"Vion scientists are conducting several preclinical studies to validate TAPET's ability to deliver a wide variety of anti-cancer agents. It is important to note that while TNF-alpha is an extremely potent anti-cancer agent, it is also extremely toxic, and as such, cannot be delivered systemically. Because of TAPET's novel ability to selectively replicate within the tumor as compared to normal tissue and to express certain anti-cancer agents within the confines of the tumor, TAPET may prove to be an effective treatment in addressing the delivery and toxicity challenges associated with many current cancer treatments," concluded Mr. Kessman.

TAPET (Tumor Amplified Protein Expression Therapy), Vion's core platform technology, are bacterial vectors that replicate in solid tumors in preclinical tests. These TAPET vectors, based on highly attenuated Salmonella bacteria, have been engineered to colonize and multiply within the confines of a tumor, according to preclinical studies. The TAPET bacteria did not cause septic shock in preclinical septic shock models at the doses which showed anti-tumor effects, and remain susceptible to commonly used antibiotics. Vion plans to develop TAPET vectors to deliver a variety of anticancer agents, or prodrug converting enzymes to solid tumors. Preclinical studies have demonstrated the ability of the TAPET bacteria to inhibit the growth of tumors on their own and through the delivery of anticancer agents.
Vion Pharmaceuticals, Inc. is a biopharmaceutical company engaged in the research, development and commercialization of cancer treatment technologies. Vion's product portfolio consists of TAPET, a drug delivery platform, and three cancer therapeutics (Promycin®, Triapine® and Sulfonyl Hydrazine Prodrugs). TAPET has been shown in preclinical models to effectively deliver anticancer agents while having a minimal effect on healthy normal tissues. TAPET uses genetically altered strains of Salmonella as a bacterial vector, or vehicle, for delivering cancer fighting drugs preferentially to solid tumors. Promycin, which attacks oxygen depleted cancer cells, is currently being evaluated with radiation in a multicenter Phase III clinical trial for the treatment of head and neck cancer. Triapine, which is designed to prevent the replication of tumor cells by blocking a critical step in the synthesis of DNA, is currently being evaluated for its safety in a Phase I clinical trial. Sulfonyl Hydrazine Prodrugs, compounds that are designed to be converted to unique potent, alkylating agents, are currently being evaluated in preclinical studies.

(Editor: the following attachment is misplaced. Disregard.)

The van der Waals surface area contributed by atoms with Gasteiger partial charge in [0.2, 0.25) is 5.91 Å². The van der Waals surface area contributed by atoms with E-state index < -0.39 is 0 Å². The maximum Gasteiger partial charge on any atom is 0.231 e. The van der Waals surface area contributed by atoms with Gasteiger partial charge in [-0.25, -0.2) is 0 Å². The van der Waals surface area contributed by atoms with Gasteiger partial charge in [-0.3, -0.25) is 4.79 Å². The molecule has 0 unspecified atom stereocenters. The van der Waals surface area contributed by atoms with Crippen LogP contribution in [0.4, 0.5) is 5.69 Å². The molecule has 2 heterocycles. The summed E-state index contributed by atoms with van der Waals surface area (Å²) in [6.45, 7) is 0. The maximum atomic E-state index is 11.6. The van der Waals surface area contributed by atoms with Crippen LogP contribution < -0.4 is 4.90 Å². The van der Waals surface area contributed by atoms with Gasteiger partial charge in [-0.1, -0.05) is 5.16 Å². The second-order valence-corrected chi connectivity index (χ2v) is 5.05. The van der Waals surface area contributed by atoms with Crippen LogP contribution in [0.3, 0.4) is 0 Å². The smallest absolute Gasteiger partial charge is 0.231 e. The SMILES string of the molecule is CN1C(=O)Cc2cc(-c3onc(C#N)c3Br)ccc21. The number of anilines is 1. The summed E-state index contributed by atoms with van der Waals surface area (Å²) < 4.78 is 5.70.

Statements included in this press release which are not historical in nature are forward-looking statements made pursuant to the safe-harbor provisions of the Private Securities Litigation Reform Act of 1995. Forward-looking statements regarding the company's future business prospects, plans, objectives, expectations and intentions are subject to certain risks, uncertainties and other factors that could cause actual results to differ materially from those projected or suggested in the forward-looking statements, including, but not limited to those contained in the company's Registration Statement filed on Form S-1 (file no. 333-83837). This press release shall not constitute an offer to sell or the solicitation of an offer to buy the common stock nor shall there be any sale of these securities in any state in which such offer, solicitation or sale would be unlawful prior to registration or qualification under the securities laws of any such state.

Vion Pharmaceuticals, Inc.